1. Predictive Maintenance. Keeping remote facilities up and running typically requires sending trucks and technicians on the road, which is a costly proposition. By getting data from previously isolated devices, these organizations can begin to predict when assets need servicing, upgrades, or replacement, thus significantly saving on operational overhead. Companies can get more life out of their considerable investment in long-lived assets, and increase their uptime by avoiding unplanned and costly breakdowns.

2. Production Optimization. By monitoring the power grid and gathering consumption data from businesses and consumers, utilities can see where and when energy demand fluctuates. They can make corrections to balance demand and production, predict peak usage times to avoid service disruptions, and develop new service offerings. For example, if a section of a city has high electric vehicle usage, offering additional charging stations and competitive pricing during off-peak periods can make power planning more efficient. Oil and gas firms can use data analysis to enhance oil-recovery techniques and reduce drilling costs. Permanent reservoir monitoring and advanced analytics, along with next-generation worker technologies like video-based collaboration, have translated into faster, safer, and more reliable energy production.

3. Innovation. Digital transformation also allows organizations to evaluate their business models with greater insight, and adapt or create entirely new business models quicker and more effectively. With better information about markets they serve and how consumer preferences are evolving, energy providers and manufacturers can make more informed decisions about where to invest – be it in new equipment, new processes, new plants, or in facility upgrades.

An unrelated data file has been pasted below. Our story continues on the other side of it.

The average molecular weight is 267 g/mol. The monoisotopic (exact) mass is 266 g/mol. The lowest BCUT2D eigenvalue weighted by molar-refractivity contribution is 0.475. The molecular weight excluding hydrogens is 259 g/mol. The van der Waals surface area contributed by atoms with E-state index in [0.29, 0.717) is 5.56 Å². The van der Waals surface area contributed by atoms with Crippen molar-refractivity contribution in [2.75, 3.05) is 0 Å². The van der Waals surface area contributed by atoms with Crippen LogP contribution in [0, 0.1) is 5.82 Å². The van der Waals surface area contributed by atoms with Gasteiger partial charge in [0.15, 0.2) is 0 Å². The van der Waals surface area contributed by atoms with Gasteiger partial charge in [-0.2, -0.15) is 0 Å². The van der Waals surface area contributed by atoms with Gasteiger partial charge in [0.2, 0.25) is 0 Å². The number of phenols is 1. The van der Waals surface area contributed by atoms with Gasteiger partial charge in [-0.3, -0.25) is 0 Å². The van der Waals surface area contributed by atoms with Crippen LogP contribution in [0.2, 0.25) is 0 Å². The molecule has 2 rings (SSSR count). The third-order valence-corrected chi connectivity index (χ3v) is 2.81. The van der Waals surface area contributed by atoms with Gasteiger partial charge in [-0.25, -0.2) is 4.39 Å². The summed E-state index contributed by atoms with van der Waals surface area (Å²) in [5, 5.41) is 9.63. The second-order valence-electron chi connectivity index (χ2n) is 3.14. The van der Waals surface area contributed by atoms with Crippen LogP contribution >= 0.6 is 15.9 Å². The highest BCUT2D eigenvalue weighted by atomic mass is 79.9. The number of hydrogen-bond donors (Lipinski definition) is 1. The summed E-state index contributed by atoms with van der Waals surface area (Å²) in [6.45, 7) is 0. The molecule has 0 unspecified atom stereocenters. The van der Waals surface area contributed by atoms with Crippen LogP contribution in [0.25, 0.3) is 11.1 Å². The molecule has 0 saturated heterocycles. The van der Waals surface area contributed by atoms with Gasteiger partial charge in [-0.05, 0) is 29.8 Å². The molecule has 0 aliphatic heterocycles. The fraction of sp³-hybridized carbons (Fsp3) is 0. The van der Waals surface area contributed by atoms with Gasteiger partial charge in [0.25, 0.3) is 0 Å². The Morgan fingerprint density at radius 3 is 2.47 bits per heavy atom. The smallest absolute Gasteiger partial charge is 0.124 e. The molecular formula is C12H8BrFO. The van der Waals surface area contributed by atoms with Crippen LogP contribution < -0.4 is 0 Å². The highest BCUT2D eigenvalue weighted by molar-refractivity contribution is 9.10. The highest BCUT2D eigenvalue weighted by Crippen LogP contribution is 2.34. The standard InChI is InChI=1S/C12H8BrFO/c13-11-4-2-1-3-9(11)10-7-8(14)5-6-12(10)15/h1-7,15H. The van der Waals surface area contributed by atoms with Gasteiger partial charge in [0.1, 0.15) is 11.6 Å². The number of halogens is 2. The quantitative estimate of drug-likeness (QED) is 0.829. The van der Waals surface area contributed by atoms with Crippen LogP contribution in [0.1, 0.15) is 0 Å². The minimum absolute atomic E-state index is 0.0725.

A Path to Digital Transformation

To capture all of these opportunities, energy and manufacturing companies must break down existing silos between IT and OT with secure, effective, and efficient connectivity. Smart sensors combined with edge and fog computing can collect and analyze data close to where it is generated, and deliver it to the business side of the organization. This lowers bandwidth requirements and infrastructure costs. Shifting computing power and applications to the edge allows a more agile response to changes in the business without the need to retool IT systems on the backend every time business models evolve.